Let’s face it: it’s hard to compete with free. The Let’s Encrypt initiative has been around for some time now as part of essentially all of Silicon Valley’s mission to make the web a more secure place through the use of the secure sockets layer protocol, which is a system that relies on certificate authorities vetting the validity of a data.
SSL is fundamental to certain types of web transactions, but over the years it has become more and more evident that no part of the open web should not be using it, as attackers have grown increasingly sophisticated at attacking both ends of the transmission when SSL is not in use. Let’s Encrypt has made it dead simple for even the newest systems administrators to implement SSL by releasing easily automated software that allows the certificate to be generated from within the server itself, saving time for those who have many sites to manage.
On the other hand, Comodo Group, Inc. has been in the web security game since 1998, and has amassed a large business on it. The company was the largest issuer of SSL certificates as of February last year, according to Wikipedia, and is still used by many larger corporations. Of course, small organizations have always had other options when they did not want to pay the fee for a certificate – there is StartSSL, which offers free certification for non-profits and other small outfits, and then there was always the option of a self-signed certificate. However, this last option is not really an option at all, since many browsers have long not been friendly with them.
In a recent blog post, Let’s Encrypt lamented that Comodo was attacking them through the use of the American intellectual property system. Specifically, Comodo is vying for “at least three” trademark applications that include the term “Let’s Encrypt.” If successful, this could have serious implications on the Let’s Encrypt initiative, most notably that they would be forced to change their name, creating confusion amongst browser developers, users, and, perhaps most importantly, systems administrators. From a security perspective, the resulting chaos could lead to confusion among web surfers, and open the way for bad actors to use false certificates.
A user on the Comodo forum saw to it that they were taken to task, crying for shame on them:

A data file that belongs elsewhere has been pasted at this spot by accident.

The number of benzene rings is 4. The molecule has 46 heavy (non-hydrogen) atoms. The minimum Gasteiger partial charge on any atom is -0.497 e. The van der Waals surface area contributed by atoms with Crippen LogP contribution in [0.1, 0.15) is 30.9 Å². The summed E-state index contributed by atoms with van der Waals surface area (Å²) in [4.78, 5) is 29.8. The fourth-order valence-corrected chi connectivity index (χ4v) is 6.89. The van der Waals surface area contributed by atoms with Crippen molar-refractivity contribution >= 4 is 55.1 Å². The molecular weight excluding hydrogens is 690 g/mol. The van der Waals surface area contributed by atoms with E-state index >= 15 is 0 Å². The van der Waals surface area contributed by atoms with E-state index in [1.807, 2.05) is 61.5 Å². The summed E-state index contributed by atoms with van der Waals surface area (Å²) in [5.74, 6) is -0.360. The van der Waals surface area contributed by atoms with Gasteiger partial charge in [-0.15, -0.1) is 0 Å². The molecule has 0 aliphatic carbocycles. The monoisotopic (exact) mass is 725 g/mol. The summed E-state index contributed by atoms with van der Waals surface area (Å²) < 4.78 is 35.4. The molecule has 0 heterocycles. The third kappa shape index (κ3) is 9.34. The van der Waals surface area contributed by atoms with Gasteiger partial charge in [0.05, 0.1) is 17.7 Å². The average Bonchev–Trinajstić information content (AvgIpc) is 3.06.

Do you really need this, Comodo? Stealing brand someone else made up?
In an uncharacteristic move for larger tech companies, Comodo’s CEO Melih Old responded directly:
How can you prove it was them who made it up? […] Isn’t this why we have Trademark laws and courts? […] When Lets Encrypt copied Comodo’s 90 day free ssl business model, we could not protect it. Lets encrypt could have chosen 57 days, 30 days or any other number for the lifetime of their certificates. But they chose to use Comodo’s 90 day Free SSL model that we established in the market place for over 9 years!!!
We invented the 90 day free ssl. Why are they copying our business model of 90 day free ssl is the question! Comodo has provided and built a Free SSL model that give SSL for free for 90 days since 2007! Trying to piggy back on our business model and copying our model of giving certificates for 90 days for free is not ethical.
They clearly wanted to leverage the market of Free SSL users we had helped create and establish and that’s why they created exactly same 90 day free ssl offering. So why did they choose 90 day????? That is the question!
The last bit is the most interesting thing about the CEO’s response because one of the features of Let’s Encrypt is that it requires the certificates to be renewed every 90 days. While this can be automated, many companies are okay with a certificate lasting 6 months, or a year, or even longer in some cases. A certificate issued to a company like, for instance, Facebook, might be trusted for longer by all parties involved. This does not mean it’s the best practice, and Let’s Encrypt makes clear that their decision is based on security best practices, saying here:
- They limit damage from key compromise and mis-issuance. Stolen keys and mis-issued certificates are valid for a shorter period of time.
- They encourage automation, which is absolutely essential for ease-of-use. If we’re going to move the entire Web to HTTPS, we can’t continue to expect system administrators to manually handle renewals. Once issuance and renewal are automated, shorter lifetimes won’t be any less convenience than longer ones.
More to the point, Let’s Encrypt is not intending to make build a business around issuing certificates. The initiative is sponsored by industry heavyweights such as Cisco, Facebook, Shopify, and other deep-pocketed companies that have no need to make money on a venture such as this. The end goal is a more secure web, not a bottom line. This makes Old’s argument all the more suspect, if not misinformed. But Old does not stop there. He goes on to double-down on this claim as a response to the above-mentioned Let’s Encrypt blog post, stating:
so whose certs are these? Of course Comodo’s!!! So they are admitting they are copying our innovation of 90 day free ssl certs!
In a later post, Comodo employee Robin Alden made clear that Comodo would not make a long fight of this. The employee said:
Josh posted a link to the application and as of February 8th it was already in a state where it will lapse. […] Josh was wrong when he said we’d “refused to abandon our applications”. We just hadn’t told LE we would leave them to lapse. […] We have now communicated this to LE.
LE presumably stands for Let’s Encrypt. However, this claim makes little sense, since Let’s Encrypt was already issuing certificates when Comodo filed its claims. Either way, if the trademark applications do collapse, then Let’s Encrypt will not have a long and drawn-out battle to deal with in order to retain the right to use two pretty common words, in conjunction, as its name.
It seems that the pace of technology is such that to truly remain profitable, a company must continually find new ways to attract money, because things become free over time. A good example of this would be how web mail now almost universally has replaced mail by Internet service providers, and now it seems that free alternatives to certificate authorities will become the norm in the coming decades, as well.